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A Dozen Church Leaders Have Been Arrested for a Labor Scheme That Targeted the Homeless

A Dozen Church Leaders Have Been Arrested for a Labor Scheme That Targeted the Homeless

Homeless people throughout California were invited into church vans with promises of food, shelter and spiritual restoration. But then, those promises disappeared as they were forced to panhandle for up to nine hours a day before being locked inside group homes, with whatever money they’d gathered going to line the pockets of Imperial Valley Ministries’ church leadership, prosecutors say.

On Tuesday, a dozen Imperial Valley Ministries church leaders were arrested on charges of conspiracy, forced labor, document servitude and benefits fraud, according to The San Diego Union-Tribune. The church’s former pastor Victor Gonzalez was arrested in Texas along with four others, while seven more were taken in California. U.S. Attorney Robert Brewer called it “an appalling abuse of power by church officials.”

Imperial Valley Ministries began in the 1970s and has 30 churches around the US. in places like Los Angeles, San Jose, Las Vegas, Cincinnati, Oklahoma City and Charlotte. It opened its doors in El Centro in 1992 and Gonzales became pastor in 2013, opening 5 groups homes in El Centro, Calexico and Chula Vista. Those who worked in the group homes advertised themselves as “missionaries to the drug addicts” who provided “no charge homes for men and women with drug-related problems,” according to an indictment.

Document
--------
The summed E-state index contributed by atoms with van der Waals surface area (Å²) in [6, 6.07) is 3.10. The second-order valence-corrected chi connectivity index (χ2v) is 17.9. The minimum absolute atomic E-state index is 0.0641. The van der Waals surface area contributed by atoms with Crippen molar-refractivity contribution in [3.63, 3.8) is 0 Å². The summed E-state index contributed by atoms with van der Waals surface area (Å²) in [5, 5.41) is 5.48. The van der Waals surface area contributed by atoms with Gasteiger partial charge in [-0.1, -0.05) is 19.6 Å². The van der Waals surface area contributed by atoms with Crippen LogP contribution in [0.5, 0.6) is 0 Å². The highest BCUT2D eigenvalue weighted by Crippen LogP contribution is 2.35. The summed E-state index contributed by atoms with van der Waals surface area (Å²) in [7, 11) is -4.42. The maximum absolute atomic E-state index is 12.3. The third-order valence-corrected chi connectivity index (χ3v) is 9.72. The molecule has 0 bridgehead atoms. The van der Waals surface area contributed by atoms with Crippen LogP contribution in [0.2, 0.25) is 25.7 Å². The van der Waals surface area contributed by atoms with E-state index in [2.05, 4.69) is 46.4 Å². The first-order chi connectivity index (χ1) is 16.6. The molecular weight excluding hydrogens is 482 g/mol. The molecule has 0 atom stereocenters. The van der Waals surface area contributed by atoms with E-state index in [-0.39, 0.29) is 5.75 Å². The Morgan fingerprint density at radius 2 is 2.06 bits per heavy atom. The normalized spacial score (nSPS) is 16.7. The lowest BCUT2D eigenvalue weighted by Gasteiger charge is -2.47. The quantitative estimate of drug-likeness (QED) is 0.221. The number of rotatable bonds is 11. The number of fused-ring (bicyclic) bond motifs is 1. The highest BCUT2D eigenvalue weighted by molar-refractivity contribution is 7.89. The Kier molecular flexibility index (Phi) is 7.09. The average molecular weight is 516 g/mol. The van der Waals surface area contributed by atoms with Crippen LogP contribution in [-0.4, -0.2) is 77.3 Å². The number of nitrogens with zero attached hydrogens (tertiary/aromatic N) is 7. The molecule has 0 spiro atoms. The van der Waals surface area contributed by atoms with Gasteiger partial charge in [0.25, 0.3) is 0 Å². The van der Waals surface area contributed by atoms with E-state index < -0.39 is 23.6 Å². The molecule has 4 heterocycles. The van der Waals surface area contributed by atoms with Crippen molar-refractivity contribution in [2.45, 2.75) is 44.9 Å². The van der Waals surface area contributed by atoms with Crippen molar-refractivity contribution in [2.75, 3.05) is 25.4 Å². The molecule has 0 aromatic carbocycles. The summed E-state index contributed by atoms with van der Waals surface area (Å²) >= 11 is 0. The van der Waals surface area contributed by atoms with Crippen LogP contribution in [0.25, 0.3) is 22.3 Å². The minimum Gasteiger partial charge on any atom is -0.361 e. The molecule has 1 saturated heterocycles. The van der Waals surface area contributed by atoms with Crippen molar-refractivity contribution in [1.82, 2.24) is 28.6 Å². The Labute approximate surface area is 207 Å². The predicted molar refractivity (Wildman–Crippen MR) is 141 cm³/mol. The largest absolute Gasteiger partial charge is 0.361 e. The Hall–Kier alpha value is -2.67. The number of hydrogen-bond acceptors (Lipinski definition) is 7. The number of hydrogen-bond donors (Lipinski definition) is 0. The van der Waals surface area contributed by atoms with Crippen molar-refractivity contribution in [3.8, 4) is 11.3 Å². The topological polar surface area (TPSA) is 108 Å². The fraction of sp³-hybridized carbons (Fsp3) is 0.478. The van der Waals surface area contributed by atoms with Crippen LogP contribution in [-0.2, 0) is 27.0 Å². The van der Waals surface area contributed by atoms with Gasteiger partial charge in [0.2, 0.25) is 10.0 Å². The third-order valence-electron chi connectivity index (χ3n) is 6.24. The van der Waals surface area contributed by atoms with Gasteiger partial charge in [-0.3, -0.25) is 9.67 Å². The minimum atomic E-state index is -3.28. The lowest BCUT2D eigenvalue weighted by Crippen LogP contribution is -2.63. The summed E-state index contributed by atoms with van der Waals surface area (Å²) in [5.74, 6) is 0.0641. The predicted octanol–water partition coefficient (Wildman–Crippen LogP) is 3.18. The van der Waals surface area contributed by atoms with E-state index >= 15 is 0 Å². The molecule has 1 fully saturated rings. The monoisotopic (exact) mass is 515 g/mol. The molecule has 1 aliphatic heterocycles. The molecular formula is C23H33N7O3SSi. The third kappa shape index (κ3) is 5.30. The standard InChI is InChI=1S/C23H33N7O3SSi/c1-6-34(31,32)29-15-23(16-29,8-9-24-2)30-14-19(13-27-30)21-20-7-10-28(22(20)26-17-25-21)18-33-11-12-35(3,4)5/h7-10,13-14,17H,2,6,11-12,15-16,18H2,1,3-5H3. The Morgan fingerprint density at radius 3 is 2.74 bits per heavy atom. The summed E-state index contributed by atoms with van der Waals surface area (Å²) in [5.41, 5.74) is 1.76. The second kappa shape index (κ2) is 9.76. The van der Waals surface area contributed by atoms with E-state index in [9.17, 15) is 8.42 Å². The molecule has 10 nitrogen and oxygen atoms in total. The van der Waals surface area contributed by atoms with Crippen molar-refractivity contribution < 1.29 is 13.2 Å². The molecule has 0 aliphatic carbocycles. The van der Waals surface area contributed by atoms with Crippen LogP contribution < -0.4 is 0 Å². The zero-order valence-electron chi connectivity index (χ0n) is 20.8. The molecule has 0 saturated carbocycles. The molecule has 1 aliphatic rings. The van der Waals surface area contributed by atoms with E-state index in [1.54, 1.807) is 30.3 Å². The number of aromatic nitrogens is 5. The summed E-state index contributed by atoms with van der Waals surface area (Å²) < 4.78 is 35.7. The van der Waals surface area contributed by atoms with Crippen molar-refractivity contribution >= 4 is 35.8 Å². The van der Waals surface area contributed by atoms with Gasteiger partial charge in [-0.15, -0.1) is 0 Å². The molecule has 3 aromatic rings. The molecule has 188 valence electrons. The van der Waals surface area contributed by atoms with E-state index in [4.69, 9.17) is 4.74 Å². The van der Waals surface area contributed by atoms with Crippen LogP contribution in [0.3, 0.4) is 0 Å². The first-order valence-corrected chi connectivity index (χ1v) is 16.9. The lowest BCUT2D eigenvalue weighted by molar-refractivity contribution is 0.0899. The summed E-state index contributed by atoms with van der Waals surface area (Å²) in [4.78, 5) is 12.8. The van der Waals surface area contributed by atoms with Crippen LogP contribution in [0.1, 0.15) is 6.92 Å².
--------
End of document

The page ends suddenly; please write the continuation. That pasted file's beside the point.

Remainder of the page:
But prosecutors say that the homeless people who came to them — or, as was often the case, were recruited by them — ended up in a nightmare. Church leaders confiscated their possessions, denied them any contact with friends or family members and collected all their government welfare benefits. Church leaders would deadbolt the doors to their group homes and sometimes even nail the windows shut. They were sent to panhandle and hand out religious literature, sometimes for 60 hours a week, and were not allowed to keep any of the money they collected. Daily and weekly quotas were set to “qualify” for lunch, prosecutors say. Food and even toothbrushes were withheld as punishment.

A 17-year-old girl finally escaped her group home by breaking a window and running to a neighbor’s house for help. Police say they had heard rumors of the operation before, but it was the teenager’s testimony that helped them crack the case.

The current pastor of Imperial Valley Ministries has not been charged.

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